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  • Writer's pictureKristyn Burtt

Where Are They Now?: 'TuTuMUCH' Star Kayla Steinman

Updated: Apr 3, 2020

Many young girls dream of being a principal dancer in a major ballet company, but the road to get there is filled with triumphs and tribulations. That’s the premise of a 2010 documentary called TuTuMUCH.

The film focuses on nine young dancers who are attending a four-week summer intensive at the Royal Winnipeg Ballet School. They are hoping to get an invite into the year-round professional program to begin their dreams of being a professional dancer.

The documentary originally started as a television series called Ballet Girls in Canada in 2006 and was eventually edited into a full-length documentary four years later. Dance Dish was able to catch up with three of the stars and find out what they are doing over a decade later. This is the first article in a series featuring Kayla Steinman.

Kayla Steinman was best friends and roommates that summer with Sidnie Williams. Steinman was accepted into the professional division after the summer program where she spent three years at the Royal Winnipeg Ballet School (RWB). Williams was not accepted to the school at the end of the summer intensive.

“I learned a lot and it has benefitted me throughout my whole life,” says Steinman. “There were tough times, but overall, it’s one of the best experiences I ever had.”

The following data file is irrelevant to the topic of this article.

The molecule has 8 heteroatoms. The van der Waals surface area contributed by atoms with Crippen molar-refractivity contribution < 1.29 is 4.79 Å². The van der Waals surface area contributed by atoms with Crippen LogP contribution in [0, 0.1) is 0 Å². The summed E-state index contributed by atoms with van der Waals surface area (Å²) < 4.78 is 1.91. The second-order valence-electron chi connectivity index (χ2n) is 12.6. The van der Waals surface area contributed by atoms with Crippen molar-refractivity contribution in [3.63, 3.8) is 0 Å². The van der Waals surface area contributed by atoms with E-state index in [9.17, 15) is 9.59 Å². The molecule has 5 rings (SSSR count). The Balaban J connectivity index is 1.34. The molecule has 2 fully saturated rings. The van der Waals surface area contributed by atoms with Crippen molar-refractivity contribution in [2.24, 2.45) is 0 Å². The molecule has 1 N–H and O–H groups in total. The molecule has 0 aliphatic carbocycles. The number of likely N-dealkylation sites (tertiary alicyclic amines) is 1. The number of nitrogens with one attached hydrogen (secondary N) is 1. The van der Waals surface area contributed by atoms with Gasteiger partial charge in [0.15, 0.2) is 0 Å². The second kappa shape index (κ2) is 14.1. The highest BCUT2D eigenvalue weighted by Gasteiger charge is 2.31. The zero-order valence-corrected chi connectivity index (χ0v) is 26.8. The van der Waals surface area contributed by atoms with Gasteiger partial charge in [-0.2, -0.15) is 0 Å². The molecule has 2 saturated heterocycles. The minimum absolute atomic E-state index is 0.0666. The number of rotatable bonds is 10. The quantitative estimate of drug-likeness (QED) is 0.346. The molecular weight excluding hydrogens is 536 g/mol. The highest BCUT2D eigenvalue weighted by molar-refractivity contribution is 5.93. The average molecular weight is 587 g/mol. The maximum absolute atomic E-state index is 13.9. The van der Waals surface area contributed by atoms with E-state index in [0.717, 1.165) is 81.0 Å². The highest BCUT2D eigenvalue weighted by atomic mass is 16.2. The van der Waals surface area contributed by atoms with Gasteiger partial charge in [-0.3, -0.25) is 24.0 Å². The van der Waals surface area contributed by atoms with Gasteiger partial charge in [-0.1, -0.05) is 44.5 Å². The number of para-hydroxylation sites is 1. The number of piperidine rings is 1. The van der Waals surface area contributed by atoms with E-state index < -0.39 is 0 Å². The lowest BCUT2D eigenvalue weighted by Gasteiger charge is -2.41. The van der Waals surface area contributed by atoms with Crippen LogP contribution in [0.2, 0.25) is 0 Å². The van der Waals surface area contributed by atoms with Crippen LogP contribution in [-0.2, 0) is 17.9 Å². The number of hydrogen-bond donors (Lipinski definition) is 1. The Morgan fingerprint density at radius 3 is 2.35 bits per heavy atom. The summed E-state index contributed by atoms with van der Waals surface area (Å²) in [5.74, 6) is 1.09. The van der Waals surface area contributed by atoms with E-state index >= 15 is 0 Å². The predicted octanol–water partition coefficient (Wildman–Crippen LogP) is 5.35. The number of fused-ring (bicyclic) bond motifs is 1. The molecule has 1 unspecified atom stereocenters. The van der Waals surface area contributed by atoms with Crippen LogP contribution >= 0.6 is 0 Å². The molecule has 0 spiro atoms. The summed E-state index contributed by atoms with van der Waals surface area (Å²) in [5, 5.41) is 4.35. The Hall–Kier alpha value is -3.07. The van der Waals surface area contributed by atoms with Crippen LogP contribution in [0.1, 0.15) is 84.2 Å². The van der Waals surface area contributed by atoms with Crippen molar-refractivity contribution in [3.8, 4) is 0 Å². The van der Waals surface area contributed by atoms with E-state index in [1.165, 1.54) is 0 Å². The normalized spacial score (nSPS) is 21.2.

From RWB, she went to Alberta Ballet for a few years.

“I started realizing in Winnipeg that my passion for ballet wasn’t as strong as my other classmates,” she explains. “I loved the technical side of it, but I didn’t have that love and passion for it.”

There was also the issue of weight for Steinman, it wasn’t fun having to maintain such a low body weight to stay in the program.

"I had to keep my weight at about 115-120 pounds even though I’m 5’8.5.” The average weight for a girl my height is about 160 pounds,” she explains. “That’s when I began to think: How much do I love this? How much is this going to take from me?”

Steinman was even taking extra classes and working out after class when she realized that she was never going to be the weight the school wanted her to be. When Steinman got home after her time at RWB, she realized what she was missing in everyday life.

“I started to go to public school and I saw all of the stuff that I had sacrificed in my life previously,” Steinman says. “I started to realize that I wanted to be a normal kid and I wanted to see what that felt like.”

She took some time off, but dance was still calling her name.

That doesn’t mean Steinman has completely hung up her dance shoes forever. She’s still teaching three to seven-year-olds their ballet basics.

Even though Steinman made a conscious decision to not pursue a professional career in dance, there are some regrets in the back of her mind.

“When you leave a career where you were pretty good at something and you had a chance to make it, you do question yourself. Why didn’t I continue to pursue it?” she says. “For a while, I just avoided thinking about it.”

Once she was ready to confront her dance past, Steinman had already found a new passion in kinesiology, which “filled that empty feeling inside.”

However, she will never regret the skills that ballet taught her and are carrying her through the next stage of her life.

“Just the work ethic alone, there’s nothing you can’t do,” she sums up. “You work your butt off!”


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